Tag Archives: foster care

Weaving the Safety Net

September 6, 2014 by and

It’s just depressing, to be honest.

Every hour or so, another email comes. Sometimes, it’s every 45 minutes.
A child has been removed from their home. He isn’t safe there. She’s been
neglected. Sometimes it’s several children, and their caregiver was arrested or is
too drunk to care for them. Sometimes their adults are fighting and the children
are in the crossfire.

The children need a place to stay. Right Now. It doesn’t matter that it’s 2:00 am.

Jessyca Vandercoy oversees Permanency and Well-Being Programs for Children
at Lutheran Family Services of Nebraska (LFS). She sees the emails come in. It breaks
her heart. Because far too often, there’s no good place for the child to stay.

“We have 61 licensed foster families and another 10 more waiting for final approval. Our families are always fostering children,” Vandercoy says. “Sometimes they can take another child. Often they simply can’t because there are no more beds. And it’s just wrenching to see the lists of kids with nowhere to go.”

So what happens to those children when there’s no foster home available for them? It varies. Local foster care providers like LFS regularly receive a status report on children and teenagers still needing placement who have no or limited options. On the one summer day that we looked, there were 23 children on the list. Many were teenagers living in emergency shelters. Others were under 10, living in group homes. One was only three years old. The hope is always that a child will be able to move into a foster home near his or her school, but once that option is exhausted, the next step is changing schools.  And probably not for the first time. Many children lose count of how many schools they’ve attended.

Despite caring social workers, case managers, and well-intentioned care givers, this is no way for a child to live, especially a child who has been removed from the home by no fault of his or her own.  Children generally end up as wards of the state because, in some way, their adults have failed them.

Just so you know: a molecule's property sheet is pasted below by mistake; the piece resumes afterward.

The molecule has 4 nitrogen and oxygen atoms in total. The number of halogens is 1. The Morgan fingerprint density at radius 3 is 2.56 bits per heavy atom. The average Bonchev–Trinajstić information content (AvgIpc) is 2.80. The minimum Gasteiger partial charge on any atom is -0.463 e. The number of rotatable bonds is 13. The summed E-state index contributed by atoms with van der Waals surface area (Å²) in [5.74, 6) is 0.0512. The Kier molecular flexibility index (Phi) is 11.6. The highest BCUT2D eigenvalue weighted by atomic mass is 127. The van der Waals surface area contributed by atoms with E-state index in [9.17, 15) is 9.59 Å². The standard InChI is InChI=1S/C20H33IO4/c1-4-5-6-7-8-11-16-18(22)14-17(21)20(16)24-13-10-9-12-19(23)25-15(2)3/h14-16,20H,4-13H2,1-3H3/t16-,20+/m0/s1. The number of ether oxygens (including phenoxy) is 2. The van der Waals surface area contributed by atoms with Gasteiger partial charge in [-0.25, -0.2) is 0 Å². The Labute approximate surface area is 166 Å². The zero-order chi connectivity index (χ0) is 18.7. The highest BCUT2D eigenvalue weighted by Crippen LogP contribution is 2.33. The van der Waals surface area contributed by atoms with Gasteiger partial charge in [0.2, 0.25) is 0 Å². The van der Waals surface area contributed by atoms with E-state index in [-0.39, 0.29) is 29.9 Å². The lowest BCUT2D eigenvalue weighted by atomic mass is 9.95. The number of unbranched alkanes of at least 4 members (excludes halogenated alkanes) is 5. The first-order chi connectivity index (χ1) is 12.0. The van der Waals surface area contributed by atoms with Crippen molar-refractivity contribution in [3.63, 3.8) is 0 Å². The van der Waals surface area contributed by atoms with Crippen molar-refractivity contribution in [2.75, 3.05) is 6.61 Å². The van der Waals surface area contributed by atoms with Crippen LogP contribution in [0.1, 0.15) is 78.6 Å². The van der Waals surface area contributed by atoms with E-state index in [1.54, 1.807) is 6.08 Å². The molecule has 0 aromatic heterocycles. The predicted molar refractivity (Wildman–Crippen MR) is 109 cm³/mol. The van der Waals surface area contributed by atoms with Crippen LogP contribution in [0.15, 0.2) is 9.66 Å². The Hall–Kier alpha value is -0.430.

“It’s traumatic enough for the child to go through the experience of being removed from their home,” Vandercoy says. “But then to compound that trauma by then not having anyone willing to take them in….” Her voice trails off as she shakes her head. “It’s just rough.”

Vandercoy would know. She was once in foster care herself and is now the mother of children adopted from foster care. “These children matter,” she says. “They are part of our community and deserve to be safe and loved. One day they will be adults, and we need
to do everything we can to help them be well-adjusted and happy.”

 

If you are interested in learning more about becoming a foster parent through
Lutheran Family Services, call 402-661-7100.  Or email the foster care team at LFS at
fostercare@lfsneb.org.  A new foster parent licensing class begins in September

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What happens when a child ages out of foster care?

February 16, 2014 by

Being a child in the foster care system can be lonely and confusing. Just ask Tabitha. Shuffled from one home to another, one town to another—by the time she was in high school, she was an entire year behind in her studies. She lost track of the number of foster homes and families that she left behind. It wasn’t until she was 17—nearly out of the system—that she became part of a family.

While foster care is not ideal, there are a few people who provide some stability and support while you are part of the “system.” Your caseworker. Maybe your therapist. But once you turn 19, those connections are usually lost. There may not be one single, caring adult who asks if you are doing okay. If you have enough to eat or just need a little help. If you have a place to stay or a way to get to work—if you even have a job. Or a way to go to college.